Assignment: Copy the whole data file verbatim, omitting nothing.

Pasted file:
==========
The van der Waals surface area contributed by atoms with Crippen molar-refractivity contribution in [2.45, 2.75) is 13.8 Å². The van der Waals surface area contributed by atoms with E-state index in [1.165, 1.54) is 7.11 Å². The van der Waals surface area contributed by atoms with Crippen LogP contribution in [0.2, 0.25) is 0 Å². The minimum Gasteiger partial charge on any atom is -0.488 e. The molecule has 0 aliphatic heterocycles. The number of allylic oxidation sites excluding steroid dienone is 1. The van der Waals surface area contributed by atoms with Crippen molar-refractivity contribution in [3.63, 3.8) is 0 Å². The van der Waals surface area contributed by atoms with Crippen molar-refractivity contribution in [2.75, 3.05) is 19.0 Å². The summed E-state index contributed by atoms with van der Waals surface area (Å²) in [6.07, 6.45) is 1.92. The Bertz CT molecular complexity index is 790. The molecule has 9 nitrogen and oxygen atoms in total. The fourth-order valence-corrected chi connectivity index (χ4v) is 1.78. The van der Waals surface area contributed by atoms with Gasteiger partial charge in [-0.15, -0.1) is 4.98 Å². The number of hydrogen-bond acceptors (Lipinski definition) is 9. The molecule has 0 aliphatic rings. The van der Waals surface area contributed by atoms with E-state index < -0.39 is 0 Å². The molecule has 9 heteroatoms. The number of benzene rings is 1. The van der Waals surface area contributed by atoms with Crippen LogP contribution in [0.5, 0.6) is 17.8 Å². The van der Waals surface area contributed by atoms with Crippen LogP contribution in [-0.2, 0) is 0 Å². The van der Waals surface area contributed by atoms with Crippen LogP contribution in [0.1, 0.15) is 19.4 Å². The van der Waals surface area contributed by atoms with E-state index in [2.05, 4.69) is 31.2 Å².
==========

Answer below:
The van der Waals surface area contributed by atoms with Crippen molar-refractivity contribution in [2.45, 2.75) is 13.8 Å². The van der Waals surface area contributed by atoms with E-state index in [1.165, 1.54) is 7.11 Å². The van der Waals surface area contributed by atoms with Crippen LogP contribution in [0.2, 0.25) is 0 Å². The minimum Gasteiger partial charge on any atom is -0.488 e. The molecule has 0 aliphatic heterocycles. The number of allylic oxidation sites excluding steroid dienone is 1. The van der Waals surface area contributed by atoms with Crippen molar-refractivity contribution in [3.63, 3.8) is 0 Å². The van der Waals surface area contributed by atoms with Crippen molar-refractivity contribution in [2.75, 3.05) is 19.0 Å². The summed E-state index contributed by atoms with van der Waals surface area (Å²) in [6.07, 6.45) is 1.92. The Bertz CT molecular complexity index is 790. The molecule has 9 nitrogen and oxygen atoms in total. The fourth-order valence-corrected chi connectivity index (χ4v) is 1.78. The van der Waals surface area contributed by atoms with Gasteiger partial charge in [-0.15, -0.1) is 4.98 Å². The number of hydrogen-bond acceptors (Lipinski definition) is 9. The molecule has 0 aliphatic rings. The van der Waals surface area contributed by atoms with E-state index < -0.39 is 0 Å². The molecule has 9 heteroatoms. The number of benzene rings is 1. The van der Waals surface area contributed by atoms with Crippen LogP contribution in [0.5, 0.6) is 17.8 Å². The van der Waals surface area contributed by atoms with Crippen LogP contribution in [-0.2, 0) is 0 Å². The van der Waals surface area contributed by atoms with Crippen LogP contribution in [0.1, 0.15) is 19.4 Å². The van der Waals surface area contributed by atoms with E-state index in [2.05, 4.69) is 31.2 Å².